By Hugh Bronstein
BUENOS AIRES (Reuters) - Brazil's popular but scandal-weary former leader Luiz Inacio Lula da Silva endorsed Argentina's ruling party presidential candidate on Wednesday, shoring up Daniel Scioli's credentials with the political left a month and a half before the election.
Scioli, governor of Buenos Aires, is from the same party as outgoing President Cristina Fernandez. He usually presents himself as more moderate than she, but Wednesday was an exception when he appeared at a rally with Fernandez and Lula.
"This is a state that is present in places where problems cannot be resolved by the markets," Scioli said in introducing Lula, whose image has been dented this year by scandals involving his party.
Scioli normally strikes a less ideological tone while campaigning.
Fernandez, preceded as president by her late husband Nestor Kirchner, is part of a leftist Latin American bloc once led by Lula and the late Hugo Chavez of Venezuela. She is barred from seeking a third consecutive term in the Oct. 25 election.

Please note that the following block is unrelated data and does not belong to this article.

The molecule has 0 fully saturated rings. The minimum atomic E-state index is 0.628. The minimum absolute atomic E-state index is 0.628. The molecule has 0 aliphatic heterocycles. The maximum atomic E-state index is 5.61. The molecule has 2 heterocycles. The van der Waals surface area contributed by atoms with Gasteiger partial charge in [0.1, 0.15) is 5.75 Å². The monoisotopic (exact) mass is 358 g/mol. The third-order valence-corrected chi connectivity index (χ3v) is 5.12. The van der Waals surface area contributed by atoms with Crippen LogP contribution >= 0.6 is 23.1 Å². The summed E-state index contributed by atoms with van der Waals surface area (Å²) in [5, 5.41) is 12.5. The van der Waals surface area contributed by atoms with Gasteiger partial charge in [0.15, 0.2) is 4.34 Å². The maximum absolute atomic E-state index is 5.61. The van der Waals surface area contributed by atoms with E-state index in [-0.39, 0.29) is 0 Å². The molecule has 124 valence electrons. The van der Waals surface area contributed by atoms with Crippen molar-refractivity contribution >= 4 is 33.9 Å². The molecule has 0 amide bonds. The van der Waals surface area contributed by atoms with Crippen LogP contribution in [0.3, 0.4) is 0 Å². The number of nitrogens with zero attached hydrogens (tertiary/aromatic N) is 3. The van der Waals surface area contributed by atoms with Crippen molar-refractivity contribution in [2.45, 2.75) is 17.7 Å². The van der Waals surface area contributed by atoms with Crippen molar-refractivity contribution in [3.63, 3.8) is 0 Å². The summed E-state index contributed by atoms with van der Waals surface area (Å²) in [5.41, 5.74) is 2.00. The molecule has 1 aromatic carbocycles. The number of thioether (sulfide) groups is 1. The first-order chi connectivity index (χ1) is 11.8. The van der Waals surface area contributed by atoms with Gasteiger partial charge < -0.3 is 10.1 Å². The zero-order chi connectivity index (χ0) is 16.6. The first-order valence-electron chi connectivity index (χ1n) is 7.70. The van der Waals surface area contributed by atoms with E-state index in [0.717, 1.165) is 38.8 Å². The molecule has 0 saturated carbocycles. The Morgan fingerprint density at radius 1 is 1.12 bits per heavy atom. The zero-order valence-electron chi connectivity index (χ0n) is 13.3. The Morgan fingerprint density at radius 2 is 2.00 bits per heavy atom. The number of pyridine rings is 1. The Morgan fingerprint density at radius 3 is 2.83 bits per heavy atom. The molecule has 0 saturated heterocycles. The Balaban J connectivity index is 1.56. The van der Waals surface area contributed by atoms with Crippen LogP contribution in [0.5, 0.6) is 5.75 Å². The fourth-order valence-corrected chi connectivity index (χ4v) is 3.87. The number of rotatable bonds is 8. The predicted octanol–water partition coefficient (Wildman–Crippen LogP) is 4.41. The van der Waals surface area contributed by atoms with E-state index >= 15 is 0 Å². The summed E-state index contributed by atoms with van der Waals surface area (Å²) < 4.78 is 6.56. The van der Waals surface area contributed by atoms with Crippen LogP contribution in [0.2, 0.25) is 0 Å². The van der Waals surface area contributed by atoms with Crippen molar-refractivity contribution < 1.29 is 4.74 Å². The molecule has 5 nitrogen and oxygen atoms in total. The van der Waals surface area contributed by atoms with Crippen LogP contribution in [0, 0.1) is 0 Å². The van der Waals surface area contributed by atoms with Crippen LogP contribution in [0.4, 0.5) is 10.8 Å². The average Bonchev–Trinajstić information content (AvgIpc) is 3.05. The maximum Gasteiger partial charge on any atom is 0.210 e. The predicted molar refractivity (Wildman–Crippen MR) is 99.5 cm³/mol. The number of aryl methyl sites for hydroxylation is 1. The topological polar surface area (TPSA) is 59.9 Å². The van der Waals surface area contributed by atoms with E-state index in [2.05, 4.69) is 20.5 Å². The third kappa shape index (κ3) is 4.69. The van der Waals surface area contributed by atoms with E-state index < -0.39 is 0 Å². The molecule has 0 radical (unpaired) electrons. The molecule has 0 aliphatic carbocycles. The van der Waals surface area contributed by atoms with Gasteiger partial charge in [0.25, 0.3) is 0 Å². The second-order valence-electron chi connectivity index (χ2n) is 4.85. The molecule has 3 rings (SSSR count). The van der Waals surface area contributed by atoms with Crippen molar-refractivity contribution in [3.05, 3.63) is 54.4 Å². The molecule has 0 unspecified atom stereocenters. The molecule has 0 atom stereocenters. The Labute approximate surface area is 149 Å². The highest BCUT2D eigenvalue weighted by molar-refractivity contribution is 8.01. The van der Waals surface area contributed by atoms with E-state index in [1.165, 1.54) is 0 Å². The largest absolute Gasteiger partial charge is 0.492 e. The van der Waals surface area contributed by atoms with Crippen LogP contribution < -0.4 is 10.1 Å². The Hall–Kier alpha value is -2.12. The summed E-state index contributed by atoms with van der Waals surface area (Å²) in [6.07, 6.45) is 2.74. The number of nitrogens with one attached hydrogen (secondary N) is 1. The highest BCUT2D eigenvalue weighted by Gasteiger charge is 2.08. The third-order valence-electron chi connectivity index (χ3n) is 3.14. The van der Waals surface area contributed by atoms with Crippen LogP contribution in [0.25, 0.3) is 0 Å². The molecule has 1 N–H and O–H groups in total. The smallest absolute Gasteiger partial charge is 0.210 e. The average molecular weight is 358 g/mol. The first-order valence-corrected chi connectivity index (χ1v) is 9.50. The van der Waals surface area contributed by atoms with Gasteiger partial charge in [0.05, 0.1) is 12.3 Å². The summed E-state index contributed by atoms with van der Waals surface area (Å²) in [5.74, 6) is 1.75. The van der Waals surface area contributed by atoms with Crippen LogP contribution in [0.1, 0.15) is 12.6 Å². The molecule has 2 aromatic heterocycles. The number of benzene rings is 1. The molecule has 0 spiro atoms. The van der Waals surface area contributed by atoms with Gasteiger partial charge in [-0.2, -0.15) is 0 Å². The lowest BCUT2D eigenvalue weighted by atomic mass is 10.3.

"I hope that what started with the 2003 election of Kirchner, and that continued with the two elections that followed, can be concluded by electing once again the political program that transformed Argentina," Lula, a gravely-voiced one-time factory worker, said.
He is credited with strengthening Brazil's social safety net while allowing the country's markets to flourish during his 2003 to 2011 administrations. Economic struggles under his hand-picked successor Dilma Rousseff have dulled some of Lula's shine, but he remains the country's most influential politician.
Even so, a corruption probe into Brazil's state-run oil company Petroleo Brasileiro SA, or Petrobras, is straining Lula's Workers' Party.
Scioli promises to govern in a way reminiscent of Lula's glory days. The governor has defended Fernandez's interventionist economic policies and promised to continue her most popular welfare programs while he advocates gradual reforms toward more open markets.
Scioli is first in the opinion polls versus opposition leader Mauricio Macri, the business-friendly mayor of Buenos Aires. Scioli gives few details about his platform, but his aides use words like "flexibility" and "pragmatism" to say how his policies would differ from Fernandez'.
(Reporting by Hugh Bronstein; Editing by Andrew Hay)